Internet so-called experts has been routine in our universities for years (up to ten years). The ACS
and Commonwealth Government Internet use was built on experience of our Universities. Workshop
exercise: How do you organise and publicise a talk in WA?
- Free makes money: Everyone likes to "try before you buy". Experience shows that
this is about the only way to make money on the Internet. Provide a limited version of your product free
and sell the advanced version.
- The Internet is your internal corporate network: Much nonsense is now talked
about Intranets in the IT press. A more correct term would be an internet (with
a small I), which means a network of networks. Intranets are a short term, crude
solution to the problem of Internet security and will fade away in a few months. All organisations need to
communicate to others and so need The Internet, not a toy internet.
- The Web is glamorous; but plain old e-mail, news, FTP and telnet are still useful:
The Internet is built in layers, with newer functions built on the foundations of the old. The old stuff still
works, is cheap and robust. The Web is much more useful when combined with e-mail, news, FTP
and even telnet.
- Your staff aren't your staff: Your staff have "got a life" outside work, also
people who aren't staff will be doing some of your work. So you can't isolate your IT system on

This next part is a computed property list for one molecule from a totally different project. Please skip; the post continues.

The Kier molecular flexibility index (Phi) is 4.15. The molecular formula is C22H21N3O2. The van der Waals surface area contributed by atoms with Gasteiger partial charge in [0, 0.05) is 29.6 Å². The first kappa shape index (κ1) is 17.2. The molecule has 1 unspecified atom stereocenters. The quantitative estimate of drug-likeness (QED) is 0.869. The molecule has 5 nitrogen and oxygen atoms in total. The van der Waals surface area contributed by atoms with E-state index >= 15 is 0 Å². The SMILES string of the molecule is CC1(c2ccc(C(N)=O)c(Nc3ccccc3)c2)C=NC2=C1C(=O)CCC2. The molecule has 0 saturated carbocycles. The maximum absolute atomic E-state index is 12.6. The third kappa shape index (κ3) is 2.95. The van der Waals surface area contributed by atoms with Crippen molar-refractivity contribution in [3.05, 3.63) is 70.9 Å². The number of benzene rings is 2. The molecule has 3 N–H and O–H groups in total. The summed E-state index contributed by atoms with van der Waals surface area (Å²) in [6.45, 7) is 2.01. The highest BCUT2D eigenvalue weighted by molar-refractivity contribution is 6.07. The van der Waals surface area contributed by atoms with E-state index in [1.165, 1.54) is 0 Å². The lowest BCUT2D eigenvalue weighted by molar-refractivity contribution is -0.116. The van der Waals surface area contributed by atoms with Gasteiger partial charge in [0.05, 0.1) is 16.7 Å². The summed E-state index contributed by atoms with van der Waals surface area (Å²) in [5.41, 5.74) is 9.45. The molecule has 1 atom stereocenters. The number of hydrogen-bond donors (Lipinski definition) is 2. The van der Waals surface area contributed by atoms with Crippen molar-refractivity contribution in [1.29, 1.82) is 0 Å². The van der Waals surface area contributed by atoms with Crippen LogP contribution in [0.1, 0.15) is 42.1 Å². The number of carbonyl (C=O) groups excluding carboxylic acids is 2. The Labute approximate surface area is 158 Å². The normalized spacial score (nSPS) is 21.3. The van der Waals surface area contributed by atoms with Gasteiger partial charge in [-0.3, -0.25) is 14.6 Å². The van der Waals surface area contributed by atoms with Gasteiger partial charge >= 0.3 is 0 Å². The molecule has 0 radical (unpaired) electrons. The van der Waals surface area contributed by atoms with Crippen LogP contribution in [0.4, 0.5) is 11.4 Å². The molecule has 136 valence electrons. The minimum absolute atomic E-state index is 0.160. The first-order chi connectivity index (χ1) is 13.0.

an "internal" network and can't forget the wider needs of staff.
- Every coffee shop is your office: Large office buildings for administrative work are a
temporary aberration, brought about by limited communications. Now that your information and colleagues
are on-line, how are you going to reorganise your business? Workshop
exercise: How would you run your organisation from a coffee shop?
Commonwealth Government on-line policy and implementation
Australia's stake in the global information industry
- Mix of showmanship and technology: The Java
programming language is an excellent
example of promotion of a new product. This is an okay programming language, which has a lot of potential.
However its current popularity comes more from the trendy name and the mythology surrounding the
company promoting it, than from real advantages.
- We are number five in the world: Australia is about number five in the world, as
measured by the number of servers connected. This puts us ahead of many industrialised nations. In the
region we are an Internet super-power. However our business and Government leaders don't know it and
don't use this advantage.
- Academia is our R&D lab: Our Universities are generating potential Internet products and
exploitable techniques at a prodigious rate. However most of this output is being wasted. Each week I
attend a free public talk at the ADFA Computer Science
Department. Almost every week there is something of practical commercial value. One example is:
"From Hypertext to Flat Text: A Tool for Document Construction", by Mr Wanli Ma. There is a danger
that this research will soon cease: if no one values or uses it, the government will stop funding it.
- Join the ACS in promoting Australia:
- Just do it
About the ACS
The Australian Computer Society is the professional association in
Australia for those in the computing and information technology fields. It was established in 1966.
The Society has over 16,000 members and on a per capita basis is one of the largest computer
societies in the world.
For regular updates on ACS events, subscribe to the ACS News